Improving the utility of dihydropyrimidine dehydrogenase genetic testing in the NHS



Pharmacogenomics is the study of how genetic variation affects responses to drugs. This includes both the efficacy and safety of drugs. Pharmacogenomics is regarded as one of the most important areas for mainstreaming of genomic medicine in the NHS.  

Why this work is important 

However, the majority of genetic tests being implemented in the NHS, and worldwide, have been identified in White European ancestry populations. It is now widely acknowledged that there are significant knowledge gaps in the generalizability of biomedical discoveries to non-White populations. This is particularly acute in the area of precision medicine, where a lot of the advances have focused on genomic technologies. 

A typical example of this is dihydropyrimidine dehydrogenase (DPD) genetic testing. Dihydropyrimidine dehydrogenase is an enzyme that breaks down the anticancer drug 5-fluorouracil (5FU), and its pro-drugs, capecitabine and tegafur. A deficiency of the enzyme, either complete or partial, can lead to the inadequate breakdown of the drug, increasing its toxicity to the bone marrow. This has led to deaths in patients receiving 5FU and its congeners. Identifying that a patient has a genetic deficiency of the enzyme can be managed by reducing the dose of the drug, thereby reducing the likelihood of bone marrow suppression and other toxicities.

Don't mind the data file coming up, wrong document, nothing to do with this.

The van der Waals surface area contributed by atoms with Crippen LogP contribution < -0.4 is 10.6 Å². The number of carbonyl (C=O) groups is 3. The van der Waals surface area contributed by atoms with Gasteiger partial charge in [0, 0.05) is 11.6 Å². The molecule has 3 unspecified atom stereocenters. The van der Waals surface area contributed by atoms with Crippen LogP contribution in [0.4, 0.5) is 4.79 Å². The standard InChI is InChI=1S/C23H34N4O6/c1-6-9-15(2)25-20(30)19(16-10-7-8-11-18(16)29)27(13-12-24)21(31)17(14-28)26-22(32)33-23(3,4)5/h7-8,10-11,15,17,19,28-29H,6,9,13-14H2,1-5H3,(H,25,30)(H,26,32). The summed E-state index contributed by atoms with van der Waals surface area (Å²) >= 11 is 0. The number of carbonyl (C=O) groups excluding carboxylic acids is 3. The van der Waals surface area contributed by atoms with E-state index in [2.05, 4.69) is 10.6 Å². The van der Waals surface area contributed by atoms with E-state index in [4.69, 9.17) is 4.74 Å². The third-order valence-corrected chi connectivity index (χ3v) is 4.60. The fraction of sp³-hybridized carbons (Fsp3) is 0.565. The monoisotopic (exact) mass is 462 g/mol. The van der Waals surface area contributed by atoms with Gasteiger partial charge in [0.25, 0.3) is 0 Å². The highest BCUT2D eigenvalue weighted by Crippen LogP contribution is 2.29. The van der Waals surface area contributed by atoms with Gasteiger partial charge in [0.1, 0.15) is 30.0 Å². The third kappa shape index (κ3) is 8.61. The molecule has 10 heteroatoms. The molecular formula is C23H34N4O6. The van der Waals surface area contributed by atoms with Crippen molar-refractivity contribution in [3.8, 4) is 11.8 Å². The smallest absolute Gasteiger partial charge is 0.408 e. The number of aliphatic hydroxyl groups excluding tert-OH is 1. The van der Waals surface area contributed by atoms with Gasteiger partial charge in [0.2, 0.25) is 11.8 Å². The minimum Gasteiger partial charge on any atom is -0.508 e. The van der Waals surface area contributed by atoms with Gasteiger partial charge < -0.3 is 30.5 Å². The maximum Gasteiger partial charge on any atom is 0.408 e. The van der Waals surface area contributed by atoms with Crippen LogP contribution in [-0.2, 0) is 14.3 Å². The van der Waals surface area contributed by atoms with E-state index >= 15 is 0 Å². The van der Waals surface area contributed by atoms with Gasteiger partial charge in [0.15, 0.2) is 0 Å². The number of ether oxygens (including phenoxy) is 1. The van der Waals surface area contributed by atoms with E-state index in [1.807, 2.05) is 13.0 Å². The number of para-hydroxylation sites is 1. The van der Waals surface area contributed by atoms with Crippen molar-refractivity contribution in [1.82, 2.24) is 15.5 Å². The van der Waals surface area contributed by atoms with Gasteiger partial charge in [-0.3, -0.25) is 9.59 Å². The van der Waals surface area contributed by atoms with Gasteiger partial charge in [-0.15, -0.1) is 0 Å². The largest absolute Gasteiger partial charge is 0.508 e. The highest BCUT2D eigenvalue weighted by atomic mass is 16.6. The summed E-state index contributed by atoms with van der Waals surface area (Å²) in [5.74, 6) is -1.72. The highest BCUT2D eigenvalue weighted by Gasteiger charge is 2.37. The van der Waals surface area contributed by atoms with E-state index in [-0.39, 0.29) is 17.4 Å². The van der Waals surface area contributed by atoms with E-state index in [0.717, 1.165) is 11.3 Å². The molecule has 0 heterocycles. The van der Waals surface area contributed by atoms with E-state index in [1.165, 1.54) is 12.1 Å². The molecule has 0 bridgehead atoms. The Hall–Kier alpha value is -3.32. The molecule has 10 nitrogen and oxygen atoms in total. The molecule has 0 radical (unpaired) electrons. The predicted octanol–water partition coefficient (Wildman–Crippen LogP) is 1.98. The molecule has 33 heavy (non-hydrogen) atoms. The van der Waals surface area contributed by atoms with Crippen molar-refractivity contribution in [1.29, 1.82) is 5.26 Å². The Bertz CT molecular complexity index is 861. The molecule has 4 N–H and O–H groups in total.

There is a risk, however, that these advances could leave behind those communities who already experience ethnic health inequalities. We know that ethnic minority groups are under-represented in medical research, and this was likely among the driving factors for a lack of trust among some communities in taking the COVID-19 vaccine, among other vital medical interventions. If we want biomedical research and genomic medicine to work for everyone, there are two key priorities we must engage with now – ensuring that research is conducted in diverse populations with a range of ancestral backgrounds; and ensuring that the medical advances that result from this research is available for all.    


The aim of this 2-year project will be to identify novel variants in the dihydropyrimidine dehydrogenase gene which cover the majority of ancestry populations being served by the NHS, and to implement these variants into the NHS genetic test directory. 

Project outputs 

  • Systematic review of DPD genetic variants 
  • In-silico functional assessment of DPD genetic variants 
  • Sequencing of the DPD gene 
  • Developing the case for widening the number of variants tested in the DPD gene 


Final report publication is expected in summer 2024 

Further information 

For further information please contact Dr Veline L’esperance (Senior Clinical Advisor) at